… according to Elowitz. (Will future generations consider him the Edmond Hoyle of new media?)
Ben Elowitz asserts in paidContent.org that “traditional ways of judging ‘quality’ in published content are now useless.” (Read it here.)
His message is more or less the opposite of what I’ve been telling my students at NYU’s Carter Journalism Institute, where I’m now wrapping up a three-year appointment as a visiting professor.
Because the master’s program there lasts three semesters, grad students finish at the end of the calendar year – coinciding in 2008 with massive RIFs at NPR and the New York Times. One of my best and brightest students showed up for our last class sighing, “This is a pretty bleak job market.”
I said, “No, this is way worse than a bad job market. This is a paradigm shift. Those jobs are never coming back.”
Then I delivered a more hopeful message: I thought of myself as a medieval monk whose job it is to keep ancient knowledge alive. That ancient knowledge has to do with things like professional standards, ethics. This was even reflected in the course title: The Medium Formerly Known as Radio. The task of our class was to reinvigorate traditional radio values in the new medium of the Web. My thinking was that someone would figure out how to monetize reporting in its new digital form, journalism would re-professionalize itself, and my students were going to bring about a Renaissance. Sooner rather than later, I hoped.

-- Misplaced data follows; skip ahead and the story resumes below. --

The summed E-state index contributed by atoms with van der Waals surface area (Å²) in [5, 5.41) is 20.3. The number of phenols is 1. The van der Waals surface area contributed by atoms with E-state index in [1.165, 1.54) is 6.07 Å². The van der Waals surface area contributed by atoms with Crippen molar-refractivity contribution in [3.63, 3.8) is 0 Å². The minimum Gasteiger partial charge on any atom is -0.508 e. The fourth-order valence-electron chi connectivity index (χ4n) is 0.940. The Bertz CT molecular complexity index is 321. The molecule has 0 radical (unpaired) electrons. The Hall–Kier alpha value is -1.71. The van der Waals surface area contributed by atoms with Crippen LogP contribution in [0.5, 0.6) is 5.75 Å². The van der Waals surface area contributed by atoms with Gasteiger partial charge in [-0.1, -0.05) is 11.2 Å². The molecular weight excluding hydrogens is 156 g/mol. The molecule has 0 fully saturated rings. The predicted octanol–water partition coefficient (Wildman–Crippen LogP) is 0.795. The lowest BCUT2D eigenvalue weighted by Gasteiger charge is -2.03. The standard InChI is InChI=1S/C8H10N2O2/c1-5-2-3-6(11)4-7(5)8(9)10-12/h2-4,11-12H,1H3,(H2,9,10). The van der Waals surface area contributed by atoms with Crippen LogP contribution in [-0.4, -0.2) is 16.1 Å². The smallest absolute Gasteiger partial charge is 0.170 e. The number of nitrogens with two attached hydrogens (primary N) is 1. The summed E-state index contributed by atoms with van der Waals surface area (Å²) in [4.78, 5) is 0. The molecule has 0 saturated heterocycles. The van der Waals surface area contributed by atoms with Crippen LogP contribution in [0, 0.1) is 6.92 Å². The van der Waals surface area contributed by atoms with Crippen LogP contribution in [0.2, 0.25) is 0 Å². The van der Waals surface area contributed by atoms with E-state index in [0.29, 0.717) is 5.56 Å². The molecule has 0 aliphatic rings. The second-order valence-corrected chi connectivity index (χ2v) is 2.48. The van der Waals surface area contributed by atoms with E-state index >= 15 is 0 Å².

This wasn’t just a lame attempt to rub a salve over the deep gash they were feeling. After all, they and their families had just dumped untold tens of thousands of dollars on a degree that had almost no hope of landing them a job in their chosen field. Perhaps ever.
The belief underlying my pep talk was that there would always be an audience for vital information gathered and presented with impartiality and craftsmanship. Elowitz argues just the opposite.
Of course, I’m strongest in recounting the past over predicting the future, which is why I became a journalist rather than a fortune teller.
I’m reminded of the standard reply sent to readers who had written letters to the New Yorker magazine in its early days: “Dear Sir. You may be right. Sincerely, Wolcott Gibbs.”